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2008 03 10_ncid-dem_merit
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  • 1. “ Diversity Merit, and Higher Education: Implications for Comprehensive Admission, Pipeline and Retention Strategies” john a. powell Director, Kirwan Institute for the Study of Race and Ethnicity & Williams Chair in Civil Rights & Civil Liberties, Moritz College of Law Presentation at the National Center for Institutional Diversity March 10, 2008
  • 2. Presentation Overview
    • Individualistic merit  Democratic merit
    • Non-traditional measures of merit
    • Existing plans and programs of interest
    • Aligning missions and admissions
  • 3. Transitioning from Individualistic Merit
    • The way merit is currently used is individualistic .
    • This is problematic because cumulative disadvantage is based upon group identity - race.
    • Limitations of individualistic merit:
      • Reinforces myth of the ‘American dream’ (hard work  success); stigmatizes those who do not succeed
      • Marginalized groups do not benefit from a few members being given preference - need interventions that lift up group collectively
  • 4. Individualistic merit v. Democratic merit
    • Focuses on past achievements
    • Relies on “objective” measures (GPA, ACT/SAT scores, etc.)
    • Fails to account for external constraints, such as structural racism
    • Invests in democratic potential
    • Considers how students may contribute to society
    • Group-level focus
  • 5. Democratic Merit Aligns with the Goals of Education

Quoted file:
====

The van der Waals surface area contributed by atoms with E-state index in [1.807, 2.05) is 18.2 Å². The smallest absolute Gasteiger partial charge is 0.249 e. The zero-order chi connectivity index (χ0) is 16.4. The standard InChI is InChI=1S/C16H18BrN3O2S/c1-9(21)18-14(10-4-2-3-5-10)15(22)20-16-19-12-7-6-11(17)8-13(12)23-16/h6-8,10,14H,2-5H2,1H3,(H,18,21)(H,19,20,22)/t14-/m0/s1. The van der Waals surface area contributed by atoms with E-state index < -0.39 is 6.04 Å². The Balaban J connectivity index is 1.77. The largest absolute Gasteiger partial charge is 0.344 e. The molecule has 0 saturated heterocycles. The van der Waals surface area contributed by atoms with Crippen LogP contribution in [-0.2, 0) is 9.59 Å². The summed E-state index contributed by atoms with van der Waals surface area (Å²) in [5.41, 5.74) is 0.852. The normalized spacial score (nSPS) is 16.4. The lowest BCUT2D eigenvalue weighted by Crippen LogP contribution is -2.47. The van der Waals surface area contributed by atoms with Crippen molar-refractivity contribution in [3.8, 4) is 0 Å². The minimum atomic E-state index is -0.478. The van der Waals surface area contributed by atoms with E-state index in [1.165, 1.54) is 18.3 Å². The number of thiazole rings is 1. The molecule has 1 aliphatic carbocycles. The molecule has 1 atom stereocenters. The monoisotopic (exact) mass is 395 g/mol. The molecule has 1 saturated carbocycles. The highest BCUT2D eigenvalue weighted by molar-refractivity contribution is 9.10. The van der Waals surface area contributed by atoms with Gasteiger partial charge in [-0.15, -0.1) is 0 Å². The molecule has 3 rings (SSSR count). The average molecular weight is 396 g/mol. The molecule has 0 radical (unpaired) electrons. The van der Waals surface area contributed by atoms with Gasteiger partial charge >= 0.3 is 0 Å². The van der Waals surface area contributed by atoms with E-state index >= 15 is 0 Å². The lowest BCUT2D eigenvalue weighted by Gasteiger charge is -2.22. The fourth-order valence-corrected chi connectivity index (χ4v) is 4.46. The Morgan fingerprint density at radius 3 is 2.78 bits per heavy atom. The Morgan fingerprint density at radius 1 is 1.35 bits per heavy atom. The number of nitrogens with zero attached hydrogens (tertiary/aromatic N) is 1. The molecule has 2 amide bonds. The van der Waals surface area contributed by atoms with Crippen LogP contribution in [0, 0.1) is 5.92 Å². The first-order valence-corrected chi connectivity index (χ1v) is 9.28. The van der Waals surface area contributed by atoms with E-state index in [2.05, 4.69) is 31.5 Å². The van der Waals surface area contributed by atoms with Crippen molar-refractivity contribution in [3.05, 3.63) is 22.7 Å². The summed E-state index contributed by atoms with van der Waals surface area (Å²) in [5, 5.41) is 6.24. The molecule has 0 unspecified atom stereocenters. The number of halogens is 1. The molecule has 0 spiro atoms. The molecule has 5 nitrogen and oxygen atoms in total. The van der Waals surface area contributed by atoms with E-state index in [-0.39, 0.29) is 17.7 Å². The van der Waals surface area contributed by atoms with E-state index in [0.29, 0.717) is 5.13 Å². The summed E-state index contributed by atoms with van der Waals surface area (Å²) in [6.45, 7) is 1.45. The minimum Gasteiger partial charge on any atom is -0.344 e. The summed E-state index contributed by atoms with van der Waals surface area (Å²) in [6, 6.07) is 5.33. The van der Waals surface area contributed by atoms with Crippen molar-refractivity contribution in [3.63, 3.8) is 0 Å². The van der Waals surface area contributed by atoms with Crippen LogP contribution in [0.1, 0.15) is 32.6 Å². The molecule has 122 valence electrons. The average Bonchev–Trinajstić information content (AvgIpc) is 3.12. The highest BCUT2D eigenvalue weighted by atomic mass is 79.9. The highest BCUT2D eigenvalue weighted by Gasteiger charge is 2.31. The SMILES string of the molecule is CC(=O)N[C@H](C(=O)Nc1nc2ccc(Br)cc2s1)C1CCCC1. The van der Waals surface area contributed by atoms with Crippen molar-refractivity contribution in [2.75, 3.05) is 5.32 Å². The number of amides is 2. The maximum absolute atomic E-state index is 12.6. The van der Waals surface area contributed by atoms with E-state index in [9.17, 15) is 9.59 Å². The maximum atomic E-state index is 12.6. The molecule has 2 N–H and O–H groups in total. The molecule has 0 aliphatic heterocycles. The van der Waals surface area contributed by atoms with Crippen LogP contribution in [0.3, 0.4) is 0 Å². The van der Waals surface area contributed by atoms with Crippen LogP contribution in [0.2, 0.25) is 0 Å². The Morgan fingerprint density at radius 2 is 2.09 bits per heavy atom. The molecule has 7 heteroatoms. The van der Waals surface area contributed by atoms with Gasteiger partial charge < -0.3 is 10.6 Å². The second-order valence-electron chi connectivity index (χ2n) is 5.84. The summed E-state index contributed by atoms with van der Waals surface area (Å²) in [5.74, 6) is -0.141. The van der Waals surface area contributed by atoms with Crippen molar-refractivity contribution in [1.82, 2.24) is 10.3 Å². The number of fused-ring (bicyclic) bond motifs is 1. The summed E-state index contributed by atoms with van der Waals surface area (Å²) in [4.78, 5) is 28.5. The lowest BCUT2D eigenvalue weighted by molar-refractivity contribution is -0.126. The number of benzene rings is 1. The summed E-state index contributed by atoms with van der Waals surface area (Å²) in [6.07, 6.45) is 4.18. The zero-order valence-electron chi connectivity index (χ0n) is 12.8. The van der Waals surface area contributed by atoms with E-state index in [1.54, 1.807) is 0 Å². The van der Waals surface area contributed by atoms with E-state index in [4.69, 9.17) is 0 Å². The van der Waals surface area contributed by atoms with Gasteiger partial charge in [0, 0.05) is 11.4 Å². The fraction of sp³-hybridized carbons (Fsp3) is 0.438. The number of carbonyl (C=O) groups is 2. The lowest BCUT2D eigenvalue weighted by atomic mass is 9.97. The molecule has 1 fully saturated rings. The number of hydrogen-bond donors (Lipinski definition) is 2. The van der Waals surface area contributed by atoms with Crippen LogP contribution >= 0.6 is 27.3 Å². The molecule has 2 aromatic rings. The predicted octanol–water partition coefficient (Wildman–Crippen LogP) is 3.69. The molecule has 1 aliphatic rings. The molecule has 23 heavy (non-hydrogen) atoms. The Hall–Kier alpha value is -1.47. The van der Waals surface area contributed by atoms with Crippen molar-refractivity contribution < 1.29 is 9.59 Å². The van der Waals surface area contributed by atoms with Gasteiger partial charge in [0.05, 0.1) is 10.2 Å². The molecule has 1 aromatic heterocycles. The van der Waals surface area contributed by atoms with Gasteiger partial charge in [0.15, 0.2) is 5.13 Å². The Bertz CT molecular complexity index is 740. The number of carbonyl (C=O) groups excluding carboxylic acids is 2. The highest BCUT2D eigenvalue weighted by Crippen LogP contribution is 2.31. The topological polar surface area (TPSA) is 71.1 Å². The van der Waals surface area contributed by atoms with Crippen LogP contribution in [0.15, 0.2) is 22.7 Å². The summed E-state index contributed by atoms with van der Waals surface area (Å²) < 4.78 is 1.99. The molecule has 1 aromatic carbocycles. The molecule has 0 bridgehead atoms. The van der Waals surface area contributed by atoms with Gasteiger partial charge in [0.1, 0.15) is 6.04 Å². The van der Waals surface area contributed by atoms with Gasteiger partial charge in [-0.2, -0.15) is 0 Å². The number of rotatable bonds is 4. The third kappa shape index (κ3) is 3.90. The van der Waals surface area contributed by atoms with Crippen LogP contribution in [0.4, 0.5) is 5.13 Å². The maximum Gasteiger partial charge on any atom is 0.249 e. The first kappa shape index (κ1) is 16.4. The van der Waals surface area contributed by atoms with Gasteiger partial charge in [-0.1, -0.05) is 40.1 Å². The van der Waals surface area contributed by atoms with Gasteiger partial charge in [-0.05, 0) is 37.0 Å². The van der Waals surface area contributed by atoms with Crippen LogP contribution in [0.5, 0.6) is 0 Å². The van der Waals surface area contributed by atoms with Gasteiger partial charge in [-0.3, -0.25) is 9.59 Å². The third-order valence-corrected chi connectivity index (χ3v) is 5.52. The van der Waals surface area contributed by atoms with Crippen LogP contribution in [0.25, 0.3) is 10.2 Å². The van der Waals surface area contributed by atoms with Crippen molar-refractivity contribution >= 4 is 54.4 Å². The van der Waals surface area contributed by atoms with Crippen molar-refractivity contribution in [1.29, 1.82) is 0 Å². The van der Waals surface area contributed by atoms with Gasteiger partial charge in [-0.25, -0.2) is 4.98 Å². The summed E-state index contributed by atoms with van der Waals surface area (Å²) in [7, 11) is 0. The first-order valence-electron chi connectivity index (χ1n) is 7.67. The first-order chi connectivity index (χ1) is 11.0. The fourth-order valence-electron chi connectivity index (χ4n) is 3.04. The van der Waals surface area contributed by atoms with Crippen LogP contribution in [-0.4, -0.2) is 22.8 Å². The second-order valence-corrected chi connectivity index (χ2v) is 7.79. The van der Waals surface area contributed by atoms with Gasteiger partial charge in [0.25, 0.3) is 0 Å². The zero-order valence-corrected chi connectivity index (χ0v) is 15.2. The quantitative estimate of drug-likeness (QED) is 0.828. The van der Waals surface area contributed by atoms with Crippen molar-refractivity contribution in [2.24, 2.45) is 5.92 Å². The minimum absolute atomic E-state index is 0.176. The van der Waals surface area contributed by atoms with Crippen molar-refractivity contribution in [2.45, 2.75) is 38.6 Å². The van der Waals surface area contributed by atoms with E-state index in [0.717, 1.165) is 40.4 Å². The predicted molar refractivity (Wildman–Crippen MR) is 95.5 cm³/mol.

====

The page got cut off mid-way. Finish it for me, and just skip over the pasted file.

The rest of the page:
• The U.S. Supreme Court has identified the objectives of public education as “the inculcation of fundamental values necessary for the maintenance of a democratic political system”.
    • Preparing students for citizenship has been a stated goal of American education throughout history.
      • Instill fundamental values and transmit knowledge necessary to partake in our democracy
      • In 2002, the Supreme Court in Grutter acknowledged the importance of preparing students for citizenship
  • 6. Non-traditional Measures of Merit
    • Identify “strivers”
      • These students exceed expectations given the quality of their high school and their socioeconomic status.
      • Strivers should be considered in light of their peers at the same or similar schools.
      • They may perform better in college than their academic record indicates.
  • 7. Non-traditional Measures of Merit
    • Diversity capital
      • This refers to the unique interests, life experiences, and/or family backgrounds that students possess that enrich the academic atmosphere.
      • Students who possess diversity capital create the opportunity to engage a variety of perspectives, thus creating a dynamic learning atmosphere.
  • 8. Non-traditional Measures of Merit
    • Create an assessment tool that measures:
      • Academic preparation and potential
      • Cultural competence
      • Other competencies related to success in college and democratic participation
    • The assessment tool should be institution-specific, non-standardized, and free of bias.
  • 9. Democratic Merit in Action
    • While these three specific non-traditional measures of merit are still being developed, some current plans and programs highlight the concept of democratic merit more generally.
  • 10. Current Programs
    • Indiana’s 21 st Century Scholars Program
      • Low and moderate income students who take and successfully fulfill a good citizenship pledge are guaranteed the cost of 4 years of undergraduate education at a public university (or the equivalent amount for a private university) in Indiana.
  • 11. Current Programs
    • Texas Ten Percent Plan
      • Admits the top 10% of students from every graduating high school class in the state to a public college or university in Texas
      • Introduces diversity of race, class, and geography
      • Prevents certain schools (typically in white, suburban districts) from monopolizing the admissions
  • 12. Current Programs
    • Clark University (Worcester, MA)
      • Worked to revitalize and uplift the local community rather than relocate the university
      • Opened its own high school; admitted students by a lottery